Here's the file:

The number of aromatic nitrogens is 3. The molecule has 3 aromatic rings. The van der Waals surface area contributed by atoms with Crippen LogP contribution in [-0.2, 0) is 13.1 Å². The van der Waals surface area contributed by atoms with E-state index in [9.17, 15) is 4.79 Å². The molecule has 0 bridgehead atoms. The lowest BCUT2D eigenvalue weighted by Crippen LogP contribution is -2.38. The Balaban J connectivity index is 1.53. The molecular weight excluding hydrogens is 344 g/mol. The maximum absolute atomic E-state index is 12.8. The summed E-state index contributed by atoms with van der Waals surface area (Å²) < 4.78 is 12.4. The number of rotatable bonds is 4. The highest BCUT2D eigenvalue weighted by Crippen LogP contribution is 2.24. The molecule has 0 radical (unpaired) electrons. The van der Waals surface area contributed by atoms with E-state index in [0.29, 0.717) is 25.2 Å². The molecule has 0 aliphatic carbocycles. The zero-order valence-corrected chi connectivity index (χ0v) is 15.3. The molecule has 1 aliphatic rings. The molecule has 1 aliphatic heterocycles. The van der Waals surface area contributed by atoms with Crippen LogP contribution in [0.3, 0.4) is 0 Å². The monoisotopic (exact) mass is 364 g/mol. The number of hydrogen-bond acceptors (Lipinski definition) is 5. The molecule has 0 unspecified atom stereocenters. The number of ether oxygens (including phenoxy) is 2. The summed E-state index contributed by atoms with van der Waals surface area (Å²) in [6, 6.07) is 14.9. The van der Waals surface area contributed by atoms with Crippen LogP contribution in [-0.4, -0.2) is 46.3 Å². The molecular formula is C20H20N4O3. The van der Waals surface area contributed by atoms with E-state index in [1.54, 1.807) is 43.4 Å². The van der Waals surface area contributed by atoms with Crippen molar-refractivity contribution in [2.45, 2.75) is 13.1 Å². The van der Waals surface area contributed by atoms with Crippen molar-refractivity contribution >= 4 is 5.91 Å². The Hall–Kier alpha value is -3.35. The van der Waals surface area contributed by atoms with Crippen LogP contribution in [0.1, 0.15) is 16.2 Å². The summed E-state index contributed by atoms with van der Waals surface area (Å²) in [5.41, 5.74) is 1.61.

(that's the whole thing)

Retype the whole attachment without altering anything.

The number of aromatic nitrogens is 3. The molecule has 3 aromatic rings. The van der Waals surface area contributed by atoms with Crippen LogP contribution in [-0.2, 0) is 13.1 Å². The van der Waals surface area contributed by atoms with E-state index in [9.17, 15) is 4.79 Å². The molecule has 0 bridgehead atoms. The lowest BCUT2D eigenvalue weighted by Crippen LogP contribution is -2.38. The Balaban J connectivity index is 1.53. The molecular weight excluding hydrogens is 344 g/mol. The maximum absolute atomic E-state index is 12.8. The summed E-state index contributed by atoms with van der Waals surface area (Å²) < 4.78 is 12.4. The number of rotatable bonds is 4. The highest BCUT2D eigenvalue weighted by Crippen LogP contribution is 2.24. The molecule has 0 radical (unpaired) electrons. The van der Waals surface area contributed by atoms with E-state index in [0.29, 0.717) is 25.2 Å². The molecule has 0 aliphatic carbocycles. The zero-order valence-corrected chi connectivity index (χ0v) is 15.3. The molecule has 1 aliphatic rings. The molecule has 1 aliphatic heterocycles. The van der Waals surface area contributed by atoms with Crippen LogP contribution in [0.3, 0.4) is 0 Å². The monoisotopic (exact) mass is 364 g/mol. The number of hydrogen-bond acceptors (Lipinski definition) is 5. The molecule has 0 unspecified atom stereocenters. The number of ether oxygens (including phenoxy) is 2. The summed E-state index contributed by atoms with van der Waals surface area (Å²) in [6, 6.07) is 14.9. The van der Waals surface area contributed by atoms with Crippen LogP contribution in [-0.4, -0.2) is 46.3 Å². The molecular formula is C20H20N4O3. The van der Waals surface area contributed by atoms with E-state index in [1.54, 1.807) is 43.4 Å². The van der Waals surface area contributed by atoms with Crippen molar-refractivity contribution in [2.45, 2.75) is 13.1 Å². The van der Waals surface area contributed by atoms with Crippen molar-refractivity contribution >= 4 is 5.91 Å². The Hall–Kier alpha value is -3.35. The van der Waals surface area contributed by atoms with Crippen LogP contribution in [0.1, 0.15) is 16.2 Å². The summed E-state index contributed by atoms with van der Waals surface area (Å²) in [5.41, 5.74) is 1.61.